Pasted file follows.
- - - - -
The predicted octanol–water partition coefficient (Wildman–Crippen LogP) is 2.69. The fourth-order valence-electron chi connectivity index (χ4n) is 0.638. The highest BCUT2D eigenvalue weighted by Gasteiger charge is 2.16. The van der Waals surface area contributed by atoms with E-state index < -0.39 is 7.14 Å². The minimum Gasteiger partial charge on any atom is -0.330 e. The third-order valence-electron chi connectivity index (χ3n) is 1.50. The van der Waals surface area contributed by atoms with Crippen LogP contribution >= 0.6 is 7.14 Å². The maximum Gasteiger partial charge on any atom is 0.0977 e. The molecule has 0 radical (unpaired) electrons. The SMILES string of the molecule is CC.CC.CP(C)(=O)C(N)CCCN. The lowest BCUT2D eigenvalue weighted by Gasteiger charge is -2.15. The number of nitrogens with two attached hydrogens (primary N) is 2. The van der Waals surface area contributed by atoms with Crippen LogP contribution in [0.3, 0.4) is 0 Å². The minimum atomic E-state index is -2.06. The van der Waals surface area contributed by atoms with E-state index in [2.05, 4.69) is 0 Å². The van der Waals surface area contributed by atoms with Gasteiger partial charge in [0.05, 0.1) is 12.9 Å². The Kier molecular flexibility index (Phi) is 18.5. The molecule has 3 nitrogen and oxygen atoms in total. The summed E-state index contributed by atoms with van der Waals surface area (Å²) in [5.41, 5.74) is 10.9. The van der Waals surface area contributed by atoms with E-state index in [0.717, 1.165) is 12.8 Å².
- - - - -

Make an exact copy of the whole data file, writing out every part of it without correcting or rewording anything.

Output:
The predicted octanol–water partition coefficient (Wildman–Crippen LogP) is 2.69. The fourth-order valence-electron chi connectivity index (χ4n) is 0.638. The highest BCUT2D eigenvalue weighted by Gasteiger charge is 2.16. The van der Waals surface area contributed by atoms with E-state index < -0.39 is 7.14 Å². The minimum Gasteiger partial charge on any atom is -0.330 e. The third-order valence-electron chi connectivity index (χ3n) is 1.50. The van der Waals surface area contributed by atoms with Crippen LogP contribution >= 0.6 is 7.14 Å². The maximum Gasteiger partial charge on any atom is 0.0977 e. The molecule has 0 radical (unpaired) electrons. The SMILES string of the molecule is CC.CC.CP(C)(=O)C(N)CCCN. The lowest BCUT2D eigenvalue weighted by Gasteiger charge is -2.15. The number of nitrogens with two attached hydrogens (primary N) is 2. The van der Waals surface area contributed by atoms with Crippen LogP contribution in [0.3, 0.4) is 0 Å². The minimum atomic E-state index is -2.06. The van der Waals surface area contributed by atoms with E-state index in [2.05, 4.69) is 0 Å². The van der Waals surface area contributed by atoms with Gasteiger partial charge in [0.05, 0.1) is 12.9 Å². The Kier molecular flexibility index (Phi) is 18.5. The molecule has 3 nitrogen and oxygen atoms in total. The summed E-state index contributed by atoms with van der Waals surface area (Å²) in [5.41, 5.74) is 10.9. The van der Waals surface area contributed by atoms with E-state index in [0.717, 1.165) is 12.8 Å².